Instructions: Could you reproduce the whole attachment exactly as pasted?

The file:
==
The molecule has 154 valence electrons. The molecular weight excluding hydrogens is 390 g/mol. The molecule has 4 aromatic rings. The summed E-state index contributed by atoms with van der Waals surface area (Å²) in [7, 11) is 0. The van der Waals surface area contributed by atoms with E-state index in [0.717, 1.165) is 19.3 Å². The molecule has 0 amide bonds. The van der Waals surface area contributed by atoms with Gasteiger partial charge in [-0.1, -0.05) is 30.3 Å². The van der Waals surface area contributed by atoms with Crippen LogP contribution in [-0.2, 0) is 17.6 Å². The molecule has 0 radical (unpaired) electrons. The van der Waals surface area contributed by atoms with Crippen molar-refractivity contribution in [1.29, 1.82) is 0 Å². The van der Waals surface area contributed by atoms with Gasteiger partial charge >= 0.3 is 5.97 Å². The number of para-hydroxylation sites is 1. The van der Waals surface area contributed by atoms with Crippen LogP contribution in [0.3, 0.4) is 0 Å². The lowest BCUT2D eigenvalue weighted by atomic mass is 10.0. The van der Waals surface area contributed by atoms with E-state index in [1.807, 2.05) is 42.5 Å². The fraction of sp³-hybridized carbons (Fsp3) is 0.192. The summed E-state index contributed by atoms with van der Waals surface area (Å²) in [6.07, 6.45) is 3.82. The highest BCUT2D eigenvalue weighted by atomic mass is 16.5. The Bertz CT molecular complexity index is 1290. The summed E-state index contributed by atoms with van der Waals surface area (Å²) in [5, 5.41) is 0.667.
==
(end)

The molecule has 154 valence electrons. The molecular weight excluding hydrogens is 390 g/mol. The molecule has 4 aromatic rings. The summed E-state index contributed by atoms with van der Waals surface area (Å²) in [7, 11) is 0. The van der Waals surface area contributed by atoms with E-state index in [0.717, 1.165) is 19.3 Å². The molecule has 0 amide bonds. The van der Waals surface area contributed by atoms with Gasteiger partial charge in [-0.1, -0.05) is 30.3 Å². The van der Waals surface area contributed by atoms with Crippen LogP contribution in [-0.2, 0) is 17.6 Å². The molecule has 0 radical (unpaired) electrons. The van der Waals surface area contributed by atoms with Crippen molar-refractivity contribution in [1.29, 1.82) is 0 Å². The van der Waals surface area contributed by atoms with Gasteiger partial charge >= 0.3 is 5.97 Å². The number of para-hydroxylation sites is 1. The van der Waals surface area contributed by atoms with Crippen LogP contribution in [0.3, 0.4) is 0 Å². The lowest BCUT2D eigenvalue weighted by atomic mass is 10.0. The van der Waals surface area contributed by atoms with E-state index in [1.807, 2.05) is 42.5 Å². The fraction of sp³-hybridized carbons (Fsp3) is 0.192. The summed E-state index contributed by atoms with van der Waals surface area (Å²) in [6.07, 6.45) is 3.82. The highest BCUT2D eigenvalue weighted by atomic mass is 16.5. The Bertz CT molecular complexity index is 1290. The summed E-state index contributed by atoms with van der Waals surface area (Å²) in [5, 5.41) is 0.667.